Seafarers ‘on the frontline’ of COVID-19 safety crisis

A seafarer on deck of an offshore vessel. Credit: Getty Images

The outbreak of COVID-19 is having a major impact on crew changes, with seafarers suffering from transfer suspensions and a lack of attention on other medical conditions, according to a leading maritime insurer. Vessel safety could also be put at risk if surveys cannot be conducted in person.

“Crews are getting stuck in transit,” confirmed Ella Hagell divisional director Britannia P&I during a Maritime London webinar on 23 March. “COVID-19 is affecting onsigners and offsigners the most – some companies have suspended crew changes for this reason, to stop them getting stuck where they are and delayed in transit indefinitely due to travel restrictions,” explained Hagel, addressing recent criticism of companies that have suspended crew changes.

Further, the ability to get deceased seafarers offboard has become especially difficult, given the wariness surrounding COVID-19 – a development that is causing extra distress to already suffering families. Cases have been reported, of seafarers who have died in accidents, were unable to be repatriated due to flight bans, then once the ban was lifted the receiving country went gone into lockdown, causing further delays.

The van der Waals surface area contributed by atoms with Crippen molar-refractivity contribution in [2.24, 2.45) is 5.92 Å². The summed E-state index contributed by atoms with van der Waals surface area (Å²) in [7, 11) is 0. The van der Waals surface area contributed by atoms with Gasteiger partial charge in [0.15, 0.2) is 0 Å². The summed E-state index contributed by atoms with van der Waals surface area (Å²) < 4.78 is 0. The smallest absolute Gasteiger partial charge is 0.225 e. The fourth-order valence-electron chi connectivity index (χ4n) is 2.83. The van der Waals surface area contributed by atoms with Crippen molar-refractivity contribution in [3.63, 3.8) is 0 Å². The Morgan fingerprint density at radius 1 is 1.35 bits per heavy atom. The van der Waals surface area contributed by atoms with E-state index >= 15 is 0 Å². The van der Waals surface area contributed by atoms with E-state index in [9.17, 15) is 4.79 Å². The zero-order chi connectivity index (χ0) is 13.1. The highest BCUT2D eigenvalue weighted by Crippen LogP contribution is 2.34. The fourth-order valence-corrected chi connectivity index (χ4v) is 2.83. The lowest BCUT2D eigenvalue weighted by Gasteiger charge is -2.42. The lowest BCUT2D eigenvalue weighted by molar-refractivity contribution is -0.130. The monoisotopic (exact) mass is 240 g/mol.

The club also highlighted that it was increasingly difficult to access hospital updates regarding crew who were recovering from accidents or illnesses that were not COVID-19-related. Crew that have recovered from health issues and are fit to travel cannot get back onboard their vessels due to these restrictions.

Hagell added that the club had heard reports of cargo surveyors encountering difficulties in trying to get onboard to carry out surveys. Some companies are employing the use of remotely operated surveys to be conducted instead but the efficacity of this approach is still under question, which would leave serious implications around vessel compliance.

The secondary impact of COVID-19 on safety culture is palpable, a recent case was mentioned of a vessel rescuing a fishing boat in trouble off the coast of South America. One of the fishermen was ill with suspected malaria, but given the global focus on COVID-19 the fisherman could not leave the vessel because of his symptoms and was put into quarantine onboard. The knock-on effect of such cases could be that vessels are increasingly may be less inclined to offer assistance to others in trouble.

Hagell said that major maritime organisations and governing bodies are involved in resolving this issue, and that the International Maritime Organization is encouraging a pragmatic approach to crew changes, and unhindered seafarer movement should begin again.

“Crews are on the frontline of this global calamity,” she concluded, “P&I clubs can help by using our local correspondents as a source of up-to-date information, and filter and disseminate this information as it changes daily.”